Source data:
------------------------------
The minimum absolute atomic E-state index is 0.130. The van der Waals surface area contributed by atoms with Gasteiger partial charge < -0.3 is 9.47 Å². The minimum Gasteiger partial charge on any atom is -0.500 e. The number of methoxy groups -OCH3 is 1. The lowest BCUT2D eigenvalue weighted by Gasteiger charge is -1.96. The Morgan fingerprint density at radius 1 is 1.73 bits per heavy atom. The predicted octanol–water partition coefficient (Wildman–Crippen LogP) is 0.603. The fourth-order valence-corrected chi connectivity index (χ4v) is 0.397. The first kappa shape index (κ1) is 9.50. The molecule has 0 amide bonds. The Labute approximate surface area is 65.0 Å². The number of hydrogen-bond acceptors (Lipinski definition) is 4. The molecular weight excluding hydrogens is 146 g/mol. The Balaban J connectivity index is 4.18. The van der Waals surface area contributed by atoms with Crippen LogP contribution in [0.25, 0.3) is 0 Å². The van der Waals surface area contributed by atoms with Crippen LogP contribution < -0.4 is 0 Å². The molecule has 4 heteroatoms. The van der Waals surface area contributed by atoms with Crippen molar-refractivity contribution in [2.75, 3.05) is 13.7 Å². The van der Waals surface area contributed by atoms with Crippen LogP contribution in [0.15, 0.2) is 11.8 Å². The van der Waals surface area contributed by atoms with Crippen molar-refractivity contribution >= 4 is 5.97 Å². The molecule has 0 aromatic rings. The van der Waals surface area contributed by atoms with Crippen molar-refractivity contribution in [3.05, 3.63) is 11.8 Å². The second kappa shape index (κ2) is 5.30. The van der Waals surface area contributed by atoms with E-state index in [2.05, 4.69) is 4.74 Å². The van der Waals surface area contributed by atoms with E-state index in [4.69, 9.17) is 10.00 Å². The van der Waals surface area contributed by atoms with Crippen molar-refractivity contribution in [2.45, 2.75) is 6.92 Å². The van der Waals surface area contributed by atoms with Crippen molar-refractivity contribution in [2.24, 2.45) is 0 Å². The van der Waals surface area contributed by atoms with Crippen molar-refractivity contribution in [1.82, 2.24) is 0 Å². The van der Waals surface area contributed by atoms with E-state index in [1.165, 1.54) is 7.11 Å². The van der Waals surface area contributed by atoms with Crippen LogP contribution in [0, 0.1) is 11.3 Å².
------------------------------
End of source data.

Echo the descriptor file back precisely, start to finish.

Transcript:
The minimum absolute atomic E-state index is 0.130. The van der Waals surface area contributed by atoms with Gasteiger partial charge < -0.3 is 9.47 Å². The minimum Gasteiger partial charge on any atom is -0.500 e. The number of methoxy groups -OCH3 is 1. The lowest BCUT2D eigenvalue weighted by Gasteiger charge is -1.96. The Morgan fingerprint density at radius 1 is 1.73 bits per heavy atom. The predicted octanol–water partition coefficient (Wildman–Crippen LogP) is 0.603. The fourth-order valence-corrected chi connectivity index (χ4v) is 0.397. The first kappa shape index (κ1) is 9.50. The molecule has 0 amide bonds. The Labute approximate surface area is 65.0 Å². The number of hydrogen-bond acceptors (Lipinski definition) is 4. The molecular weight excluding hydrogens is 146 g/mol. The Balaban J connectivity index is 4.18. The van der Waals surface area contributed by atoms with Crippen LogP contribution in [0.25, 0.3) is 0 Å². The van der Waals surface area contributed by atoms with Crippen LogP contribution < -0.4 is 0 Å². The molecule has 4 heteroatoms. The van der Waals surface area contributed by atoms with Crippen molar-refractivity contribution in [2.75, 3.05) is 13.7 Å². The van der Waals surface area contributed by atoms with Crippen LogP contribution in [0.15, 0.2) is 11.8 Å². The van der Waals surface area contributed by atoms with Crippen molar-refractivity contribution >= 4 is 5.97 Å². The molecule has 0 aromatic rings. The van der Waals surface area contributed by atoms with Crippen molar-refractivity contribution in [3.05, 3.63) is 11.8 Å². The second kappa shape index (κ2) is 5.30. The van der Waals surface area contributed by atoms with E-state index in [2.05, 4.69) is 4.74 Å². The van der Waals surface area contributed by atoms with E-state index in [4.69, 9.17) is 10.00 Å². The van der Waals surface area contributed by atoms with Crippen molar-refractivity contribution in [2.45, 2.75) is 6.92 Å². The van der Waals surface area contributed by atoms with Crippen molar-refractivity contribution in [2.24, 2.45) is 0 Å². The van der Waals surface area contributed by atoms with Crippen molar-refractivity contribution in [1.82, 2.24) is 0 Å². The van der Waals surface area contributed by atoms with E-state index in [1.165, 1.54) is 7.11 Å². The van der Waals surface area contributed by atoms with Crippen LogP contribution in [0, 0.1) is 11.3 Å².